Your word is a lamp
for my feet and a light
for my path.
Psalms 119:105

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Was Adam "born in sin and shapen iniquity" as is stated in the Scriptures of all of Adam's posterity? --`Psa. 11:5`. (A.N.D.)

<ANSWER>--Strictly speaking, Adam was not born; he was created of the dust of the ground. Science confirms this statement of the Bible, for all of the elements contained in the human body are found in the earth. Man was a distinct creation; and not a product of evolution as some deluded scientists maintain. When God formed man of the earthly elements He pronounced him "very good," and the Scriptures elsewhere declare that all of God's works are perfect. (`Deut. 32:4`.) As a perfect man it was optional with Adam as to whether he would obey the Lord or not. The very fact that Adam had the power of choosing between the good and the evil proves that he had not created a mere machine but that he was a free moral agent and hence in the image of God as the Scriptures affirm. If Adam had been imperfect, of a sinful nature, degraded and evil as the race is today, the Lord would never have placed him on trial. As a result of Adam's disobedience, he passed under the sentence of death and involved all of his posterity in the same awful sentence and from that time to the present the race has journeyed over the downward way leading to destruction. Death reigns as all will admit. The race is to be delivered from death at the second coming of Christ as the Apostle says "For He must reign until He has placed all enemies under His feet; even death the last enemy shall be destroyed." "And there shall be no more death, neither sorrow, nor crying, neither shall there be any more pain; for the former things are passed away." `1 Cor. 15:26`; `Rev. 21:4`.

If Adam was perfect; how could he have sinned?It seems to me that a perfect man would have acted in a perfect manner. It is the imperfect individual that sins or acts imperfectly. Kindly explain this matter as I am frequently brought face to face with this proposition.(Eve)

<ANSWER>--From the Scriptural narrative of the creation of man, it is evident that God, the Creator, designed to have an intelligent creature made in His own likeness, with an individual will capable of deciding for good or evil. Man has the power of willing to do as he, himself desires. Had he been created otherwise he would not have been in the likeness of God, but a mere machine controlled and directed by the Divine will. We may reasonably suppose that Adam chose to disobey the Lord because of his love for Eve. She had been deceived by the Adversary, Satan, and had partaken of the forbidden fruit, the penalty for which was death. Adam, realizing that she must die, deliberately chose to share her fate, as life without her would not be worth living. We are distinctly told that Adam was not deceived (`1 Tim. 2:14`) and we could conceive of no other motive on the part of a perfect man in disobeying the Divine mandate, than that of love for his bride.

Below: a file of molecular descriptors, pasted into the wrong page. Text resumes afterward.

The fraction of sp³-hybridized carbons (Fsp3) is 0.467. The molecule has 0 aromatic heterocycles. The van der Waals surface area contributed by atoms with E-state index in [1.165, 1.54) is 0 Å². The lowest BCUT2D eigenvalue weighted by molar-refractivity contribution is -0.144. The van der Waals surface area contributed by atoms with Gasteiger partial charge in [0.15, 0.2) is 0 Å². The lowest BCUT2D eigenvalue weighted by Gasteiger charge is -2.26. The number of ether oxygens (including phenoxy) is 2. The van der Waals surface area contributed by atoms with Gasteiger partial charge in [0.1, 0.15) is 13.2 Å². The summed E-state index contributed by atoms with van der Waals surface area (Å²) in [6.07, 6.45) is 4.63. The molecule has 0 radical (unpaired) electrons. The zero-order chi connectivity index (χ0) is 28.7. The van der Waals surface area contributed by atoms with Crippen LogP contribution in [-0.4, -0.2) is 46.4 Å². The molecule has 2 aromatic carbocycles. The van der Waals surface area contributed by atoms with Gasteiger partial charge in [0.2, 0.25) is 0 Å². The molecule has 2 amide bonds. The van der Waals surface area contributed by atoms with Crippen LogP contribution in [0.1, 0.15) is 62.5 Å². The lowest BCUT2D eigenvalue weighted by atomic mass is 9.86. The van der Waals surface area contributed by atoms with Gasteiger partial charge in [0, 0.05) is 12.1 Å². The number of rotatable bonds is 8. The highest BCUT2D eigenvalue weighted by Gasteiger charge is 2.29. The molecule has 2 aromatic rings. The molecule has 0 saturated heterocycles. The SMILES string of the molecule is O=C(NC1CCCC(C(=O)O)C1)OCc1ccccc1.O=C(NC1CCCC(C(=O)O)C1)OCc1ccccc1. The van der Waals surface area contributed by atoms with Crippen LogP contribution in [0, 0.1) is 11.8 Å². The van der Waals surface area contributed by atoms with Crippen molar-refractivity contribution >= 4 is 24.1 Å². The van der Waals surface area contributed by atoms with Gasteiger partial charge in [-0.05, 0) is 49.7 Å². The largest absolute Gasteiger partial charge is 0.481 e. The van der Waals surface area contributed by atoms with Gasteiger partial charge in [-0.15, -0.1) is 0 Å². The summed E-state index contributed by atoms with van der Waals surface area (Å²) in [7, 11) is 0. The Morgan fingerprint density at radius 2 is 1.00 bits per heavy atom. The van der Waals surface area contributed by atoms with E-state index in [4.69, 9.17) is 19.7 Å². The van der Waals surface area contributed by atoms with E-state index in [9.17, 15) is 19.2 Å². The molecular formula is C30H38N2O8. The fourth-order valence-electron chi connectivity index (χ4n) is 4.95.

The first man Adam became a living soul (`1 Cor. 15:45`; `Gen. 2:7`), the last Adam (the Lord from heaven, `1 Cor. 15:47`) at His resurrection became a life giving spirit also?

<ANSWER>--The Scriptures in outlining the Divine Program as it relates to the salvation of mankind plainly teach that the present Christian Era, from the time of our Lord's first advent to the time of His second coming, has been set apart for the purpose of selecting and developing a special class, the members of which in the resurrection will be changed from fleshly to spiritual conditions. In this present life these are said to be begotten of the spirit, then quickened of the spirit and finally born of the spirit in the resurrection morning. These are to be like their Lord and see Him as He is, changed from mortal to immortal conditions. All others, Adam included, are to be awakened unto a resurrection by judgment (`John 5:28,29`--not damnation. See Revised Version), a raising up to perfection as human beings, and these are to inhabit the earthly plane of existence. Only the Lord Jesus and His joint heirs, the Church of Christ, will inherit the Kingdom of Heaven, the heavenly or spiritual honors and blessings, while the world of mankind in general will obtain blessings and life eternal as natural or fleshly beings. See `1 Cor.15th chapter`.

What became of Adam when he died; did he go to heaven or hell?

<ANSWER>--We may be sure Adam did not go to heaven at death, because three thousand years later Jesus said, "No man hath ascended up to heaven" (`John 3:13`). The judgment, or sentence, of death was passed upon Adam by the Lord, who said, "For dust thou art and unto dust shalt thou return" (`Gen. 3:19`). This judgment, of death was gradually enforced during a period of 930 years, by Adam being denied access to the life giving food in Eden (See `Gen. 3:23,24`), at the end of which time Adam was completely dead. He therefore went into the death condition. He went to hell--not the hell of the Dark Ages, which has been represented as a lake of fire and brimstone, but to the hell of the Bible, which word is translated from the Hebrew word <sheol> and the Greek word <hades,> and properly translated into the English word grave, tomb, or state of death. Likewise all of Adam's children, inheriting this death sentence, have followed him, at death, to the tomb. The entire race would have been exterminated had it not been that God provided for the redemption and resurrection of the race through Christ, Jesus. "Who gave His life that we might have life."


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